The folly of the ultra-liberal policies and the impossibility of a magic recipe that will make capitalism work for everyone and for the long term is shown by the areas heaviest hit by the current crisis: the Baltic states, the UK, Ireland and Spain. All are countries that built up massive economic bubbles, often based in real estate, by stimulating the influx of large amounts of very liquid international capital. Regimes of deregulation, privatization and so forth constituted effectively ‘original accumulation’ not just of state assets, but also of the capital invested in manufacturing and industry, which was abandoned almost totally in favor of financial capital. But what the governments of these countries should have known is that the primacy of financial capital over industrial capital, and more importantly a severing of the link between financial capital and real-world production, creates credit bubbles. These may cause a country’s economy to be in an upswing for a serious period of time, but in the long run always must burst and the bigger and more prolonged the bubble, the more severe the economic crisis that follows it. This harsh lesson of capitalism is now being learned by the Irish, the Latvians, and so forth.
However, the social-democratic Krugmanite response that this is all to be blamed on deregulation and that the answers can be found in a program of stricter regulations on stockjobbing and counter-cyclical state investment in the Keynesian style is just as mistaken. As shown in the 1970s, such a policy has no ability to either impede or prevent economic crisis either, especially as external shocks can be impossible for states to ‘invest against’ without piling up massive state debts and engendering high inflation. The result of this will be on the one hand a middle class revolt over the loss of value of their assets, and on the other hand a loss of capitalist investor confidence which will undermine the ability of the government in question to repay their debts. The political expression of these class forces will then be a severe ‘counteroffensive’ of capital in the form of heavy cuts in public spending, lower taxes, union breaking and so forth – in other words, nothing different than what we see now. All this has happened in the 1840s, in the 1870s-1880s, in the 1930s, and in the 1970s, and it is now happening again, with the exact same futile ‘right’ measures and alternative ‘left’ measures proposed. As the writer of Ecclesiastes puts it: The thing that hath been, it is that which shall be; and that which is done is that which shall be done: and there is no new thing under the sun.(2) Wiser than this Krugmanism is the response of the Communists: the crises created by capital endure as long as capital endures. We, as radicals, take the thing by its root: the abolition of capital is the true overcoming of crisis.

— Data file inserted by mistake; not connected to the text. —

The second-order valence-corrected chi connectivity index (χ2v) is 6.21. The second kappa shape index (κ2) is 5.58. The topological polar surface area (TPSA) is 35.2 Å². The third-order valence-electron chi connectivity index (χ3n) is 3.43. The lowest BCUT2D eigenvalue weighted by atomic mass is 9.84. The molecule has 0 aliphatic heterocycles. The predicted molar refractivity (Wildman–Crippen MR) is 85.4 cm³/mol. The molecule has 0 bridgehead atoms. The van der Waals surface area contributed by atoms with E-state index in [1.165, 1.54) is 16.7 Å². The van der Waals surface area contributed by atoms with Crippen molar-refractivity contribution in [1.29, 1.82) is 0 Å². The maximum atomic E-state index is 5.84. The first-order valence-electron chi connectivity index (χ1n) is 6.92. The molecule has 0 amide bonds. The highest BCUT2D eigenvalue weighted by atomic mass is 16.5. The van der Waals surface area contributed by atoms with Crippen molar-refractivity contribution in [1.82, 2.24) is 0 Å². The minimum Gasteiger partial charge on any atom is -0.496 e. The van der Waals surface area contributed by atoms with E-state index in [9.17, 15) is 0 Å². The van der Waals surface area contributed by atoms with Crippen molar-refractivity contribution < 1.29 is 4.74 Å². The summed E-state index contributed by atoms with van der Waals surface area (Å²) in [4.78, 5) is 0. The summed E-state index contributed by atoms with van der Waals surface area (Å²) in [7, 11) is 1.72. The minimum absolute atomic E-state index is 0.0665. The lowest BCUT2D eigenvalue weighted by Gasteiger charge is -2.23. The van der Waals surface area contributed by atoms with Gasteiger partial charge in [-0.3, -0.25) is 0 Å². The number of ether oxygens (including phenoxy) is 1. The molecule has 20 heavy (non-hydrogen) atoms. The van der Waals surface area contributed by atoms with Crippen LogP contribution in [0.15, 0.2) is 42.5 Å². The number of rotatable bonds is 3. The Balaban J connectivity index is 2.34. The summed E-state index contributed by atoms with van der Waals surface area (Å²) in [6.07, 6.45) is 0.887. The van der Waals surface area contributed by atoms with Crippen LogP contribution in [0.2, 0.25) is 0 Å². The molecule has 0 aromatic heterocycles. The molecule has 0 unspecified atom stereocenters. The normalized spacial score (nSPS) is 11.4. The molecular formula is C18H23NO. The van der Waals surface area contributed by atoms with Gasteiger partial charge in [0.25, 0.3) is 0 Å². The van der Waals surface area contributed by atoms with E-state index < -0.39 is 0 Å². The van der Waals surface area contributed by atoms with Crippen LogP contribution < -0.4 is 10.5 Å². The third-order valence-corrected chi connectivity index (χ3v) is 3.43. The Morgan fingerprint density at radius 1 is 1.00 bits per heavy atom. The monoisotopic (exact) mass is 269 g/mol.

1) “European day of protests and strikes: live updates”. http://www.guardian.co.uk/world/2010/sep/29/european-protests-strikes-budget-cuts
2) Ecclesiastes 1:9.
actually the big problem with european economies isn’t “ultra-liberal policies” but rather the opposite. to take the sample case of Spain:
“GDP growth is sluggish and a fifth of the workforce is unemployed. Two features of Spain’s jobs market share much of the blame: the high cost of firing permanent workers, and a wage system that binds firms to industry-wide pay deals.”
“Because it is so costly to lay off workers, businesses are reluctant to hire them in the first place. ”
Haha well that is easily refuted. Remember how they were claiming just 5-10 years ago how the social systems of France and Germany were totally unsustainable because of insufficient free markets, as proven by their unemployment rate being so much higher than in the US? Now the US itself has more unemployment than Germany by quite a bit. In fact, the Netherlands has the exact same labor regulations as Spain does as described in that article, and Dutch unemployment is less than half that of the United States. It’s the usual ad hoc Economist bullshit.